Impact of Gender and Ischemic Time in Anterior STEMIs With Left Ventricular Unloading and Delayed Reperfusion: A Substudy From the STEMI-DTU Safety and Feasibility Trial
Kapur N, and O'Neill W. Impact of Gender and Ischemic Time in Anterior STEMIs With Left Ventricular Unloading and Delayed Reperfusion: A Substudy From the STEMI-DTU Safety and Feasibility Trial. J Am Coll Cardiol 2019; 74(13):B122.
J Am Coll Cardiol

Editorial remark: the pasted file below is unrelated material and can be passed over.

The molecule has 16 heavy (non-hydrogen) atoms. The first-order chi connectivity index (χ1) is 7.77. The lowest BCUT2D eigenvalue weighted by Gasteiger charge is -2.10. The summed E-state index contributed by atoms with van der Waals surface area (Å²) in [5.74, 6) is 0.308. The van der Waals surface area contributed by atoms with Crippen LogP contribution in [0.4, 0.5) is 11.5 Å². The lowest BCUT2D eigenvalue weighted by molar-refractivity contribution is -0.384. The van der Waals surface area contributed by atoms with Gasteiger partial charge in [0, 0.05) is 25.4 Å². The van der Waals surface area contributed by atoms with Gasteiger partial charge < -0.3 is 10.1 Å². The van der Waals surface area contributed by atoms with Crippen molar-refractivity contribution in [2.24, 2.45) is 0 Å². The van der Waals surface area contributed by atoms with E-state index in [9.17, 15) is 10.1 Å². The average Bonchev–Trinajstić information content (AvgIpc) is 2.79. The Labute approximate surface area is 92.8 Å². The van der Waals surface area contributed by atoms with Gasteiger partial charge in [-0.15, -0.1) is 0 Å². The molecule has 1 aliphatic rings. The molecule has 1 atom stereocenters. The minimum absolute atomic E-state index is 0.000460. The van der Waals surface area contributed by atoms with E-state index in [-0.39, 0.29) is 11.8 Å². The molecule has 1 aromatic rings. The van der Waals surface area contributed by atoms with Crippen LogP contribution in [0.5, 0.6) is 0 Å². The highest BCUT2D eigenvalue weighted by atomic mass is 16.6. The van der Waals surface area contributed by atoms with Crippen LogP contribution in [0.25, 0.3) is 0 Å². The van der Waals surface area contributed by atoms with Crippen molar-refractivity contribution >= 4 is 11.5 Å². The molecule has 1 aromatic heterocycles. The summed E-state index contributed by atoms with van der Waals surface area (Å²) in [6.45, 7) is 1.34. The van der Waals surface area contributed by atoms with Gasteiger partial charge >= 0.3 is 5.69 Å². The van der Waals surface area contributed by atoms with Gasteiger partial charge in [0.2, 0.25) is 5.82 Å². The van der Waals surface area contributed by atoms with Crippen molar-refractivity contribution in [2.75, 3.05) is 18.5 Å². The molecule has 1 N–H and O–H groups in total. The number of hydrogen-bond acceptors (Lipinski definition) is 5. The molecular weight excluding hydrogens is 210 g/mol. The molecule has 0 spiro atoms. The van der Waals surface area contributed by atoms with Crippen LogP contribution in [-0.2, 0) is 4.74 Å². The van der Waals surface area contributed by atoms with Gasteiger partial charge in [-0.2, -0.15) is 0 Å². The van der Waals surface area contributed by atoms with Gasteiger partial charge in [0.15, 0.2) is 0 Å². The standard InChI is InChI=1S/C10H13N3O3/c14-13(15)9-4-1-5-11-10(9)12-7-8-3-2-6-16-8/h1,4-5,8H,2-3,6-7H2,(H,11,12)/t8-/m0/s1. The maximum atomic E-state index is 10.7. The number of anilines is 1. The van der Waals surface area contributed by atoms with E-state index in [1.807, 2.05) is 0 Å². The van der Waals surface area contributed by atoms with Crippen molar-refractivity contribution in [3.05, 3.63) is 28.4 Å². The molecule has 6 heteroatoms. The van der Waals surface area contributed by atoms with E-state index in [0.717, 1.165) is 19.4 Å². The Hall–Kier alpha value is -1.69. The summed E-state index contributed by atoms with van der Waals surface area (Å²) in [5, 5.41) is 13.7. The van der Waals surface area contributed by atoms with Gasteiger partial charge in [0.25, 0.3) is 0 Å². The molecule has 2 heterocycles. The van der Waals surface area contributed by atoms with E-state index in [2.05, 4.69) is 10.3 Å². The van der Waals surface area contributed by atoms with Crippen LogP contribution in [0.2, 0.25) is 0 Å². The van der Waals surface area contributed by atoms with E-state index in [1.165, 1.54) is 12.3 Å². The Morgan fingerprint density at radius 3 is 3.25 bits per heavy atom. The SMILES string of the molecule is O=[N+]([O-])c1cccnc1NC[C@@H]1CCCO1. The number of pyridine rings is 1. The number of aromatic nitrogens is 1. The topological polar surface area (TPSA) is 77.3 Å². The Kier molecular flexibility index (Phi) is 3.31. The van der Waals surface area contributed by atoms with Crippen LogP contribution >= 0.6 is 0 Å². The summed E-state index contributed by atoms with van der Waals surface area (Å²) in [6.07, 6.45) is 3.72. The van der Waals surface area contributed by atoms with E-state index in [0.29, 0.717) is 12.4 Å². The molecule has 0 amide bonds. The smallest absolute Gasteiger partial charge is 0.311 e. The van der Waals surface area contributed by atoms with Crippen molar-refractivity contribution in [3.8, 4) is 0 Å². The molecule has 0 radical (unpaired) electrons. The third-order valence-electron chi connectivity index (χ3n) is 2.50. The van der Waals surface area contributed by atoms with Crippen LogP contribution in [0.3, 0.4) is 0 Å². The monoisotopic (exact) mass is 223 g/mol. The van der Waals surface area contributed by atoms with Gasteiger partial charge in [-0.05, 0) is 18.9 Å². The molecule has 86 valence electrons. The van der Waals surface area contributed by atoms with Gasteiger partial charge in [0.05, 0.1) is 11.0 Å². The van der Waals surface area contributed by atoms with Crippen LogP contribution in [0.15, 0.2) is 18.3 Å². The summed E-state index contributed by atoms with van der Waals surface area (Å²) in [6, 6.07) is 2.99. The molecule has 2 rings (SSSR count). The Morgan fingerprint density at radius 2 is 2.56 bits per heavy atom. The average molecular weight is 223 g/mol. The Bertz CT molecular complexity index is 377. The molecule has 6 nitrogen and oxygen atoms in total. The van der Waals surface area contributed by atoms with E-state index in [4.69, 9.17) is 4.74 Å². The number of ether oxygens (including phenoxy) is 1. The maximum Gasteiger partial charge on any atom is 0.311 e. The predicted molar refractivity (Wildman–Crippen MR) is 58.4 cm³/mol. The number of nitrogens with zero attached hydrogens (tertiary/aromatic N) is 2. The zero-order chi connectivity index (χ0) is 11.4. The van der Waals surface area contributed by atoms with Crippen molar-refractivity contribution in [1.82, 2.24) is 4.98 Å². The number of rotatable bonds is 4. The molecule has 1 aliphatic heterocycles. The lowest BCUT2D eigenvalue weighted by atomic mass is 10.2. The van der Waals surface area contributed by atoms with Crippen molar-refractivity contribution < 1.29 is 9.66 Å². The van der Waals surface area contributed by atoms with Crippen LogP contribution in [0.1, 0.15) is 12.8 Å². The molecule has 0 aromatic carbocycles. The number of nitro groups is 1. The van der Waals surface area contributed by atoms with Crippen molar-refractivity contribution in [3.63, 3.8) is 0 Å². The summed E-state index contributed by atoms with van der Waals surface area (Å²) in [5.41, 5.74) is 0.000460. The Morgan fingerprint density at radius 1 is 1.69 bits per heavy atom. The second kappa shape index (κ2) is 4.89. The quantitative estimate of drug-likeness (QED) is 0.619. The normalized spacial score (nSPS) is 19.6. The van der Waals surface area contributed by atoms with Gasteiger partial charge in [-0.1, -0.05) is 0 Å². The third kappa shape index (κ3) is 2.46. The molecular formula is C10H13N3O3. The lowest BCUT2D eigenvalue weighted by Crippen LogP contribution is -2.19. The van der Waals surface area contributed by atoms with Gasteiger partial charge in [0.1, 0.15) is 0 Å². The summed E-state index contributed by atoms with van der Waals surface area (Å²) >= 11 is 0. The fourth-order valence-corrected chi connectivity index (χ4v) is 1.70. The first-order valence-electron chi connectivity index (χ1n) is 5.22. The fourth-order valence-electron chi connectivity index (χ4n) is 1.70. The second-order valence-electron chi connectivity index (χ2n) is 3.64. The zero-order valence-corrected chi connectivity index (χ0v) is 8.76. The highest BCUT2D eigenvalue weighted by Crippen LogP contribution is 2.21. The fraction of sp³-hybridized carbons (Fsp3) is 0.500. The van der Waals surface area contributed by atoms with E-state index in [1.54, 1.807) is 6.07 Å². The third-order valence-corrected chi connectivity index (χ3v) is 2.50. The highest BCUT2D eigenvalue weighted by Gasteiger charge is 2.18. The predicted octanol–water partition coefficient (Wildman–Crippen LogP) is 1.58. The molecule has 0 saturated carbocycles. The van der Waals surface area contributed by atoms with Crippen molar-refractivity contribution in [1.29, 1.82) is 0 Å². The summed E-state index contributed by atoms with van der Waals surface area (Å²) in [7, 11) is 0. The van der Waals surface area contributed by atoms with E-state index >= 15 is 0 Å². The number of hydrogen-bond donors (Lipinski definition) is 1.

Background: Prolonged ischemic time increases myocardial infarct size, which increases risk of heart failure and mortality. However, preclinical work has demonstrated that mechanically unloading the left ventricle (LV) and delaying reperfusion reduces infarct size. The STEMI-DTU (STEMI Door-To-Unload Pilot Trial) demonstrated the feasibility and safety of LV unloading with delayed reperfusion in nonshock ST-segment elevation myocardial infarction (STEMI) patients. Methods: This multicenter, phase 1 randomized trial enrolled 50 patients with anterior STEMI referred for primary percutaneous coronary intervention within 1 to 6 h of symptom onset. Patients were randomized to primary unloading with an Impella CP followed by either 30 min of unloading prior to reperfusion (U-DR) or immediate reperfusion (U-IR). Here we investigate 2 populations that may show additional benefit with LV unloading: patients with high ST-segment elevation (STE) and women. Results: Of the 50 patients enrolled, 30 had STE >6 mm and CMR at the defined time points (U-IR-14, U-DR-16). Baseline characteristics were similar between groups. The symptom onset to reperfusion (SOR) time for patients with CMR data with STE >6 mm was 174 min in the U-IR group versus 227 min in the U-DR group (p = 0.05). Infarct size as a percent area at risk (IS/AAR) at 3 to 5 days in this population was 59.9% versus 44.1% in the U-IR versus U-DR groups (p = 0.04). Of the 50 patients, 12 were women and 38 were men; of those, 10 women and 30 men had CMR evaluations at 3 to 5 and 30 days. Women tended to be older than men (65 years vs. 57 years; p = 0.09) and have lower body mass index (BMI). SOR time was 206 min versus 216 min for women versus men (p = NS). IS/AAR was 34.8% versus 51.7% in women versus men (p = 0.05), 22.7% versus 48.0% comparing U-DR women versus U-DR men, respectively (p = 0.001). Infarct size as a percent LV mass at 30 days was 10.5% versus 15.3% (p = 0.24). This trend was preserved when matched by BMI. However, when matched by LV mass, women and men had similar infarct sizes. Conclusion: Infarct size was reduced using LV unloading with delayed reperfusion in patients with large anterior STEMI despite an increase in SOR time. Strong trends were seen in infarct size reduction with unloading in women versus men and may be related to the degree of unloading relative to LV mass.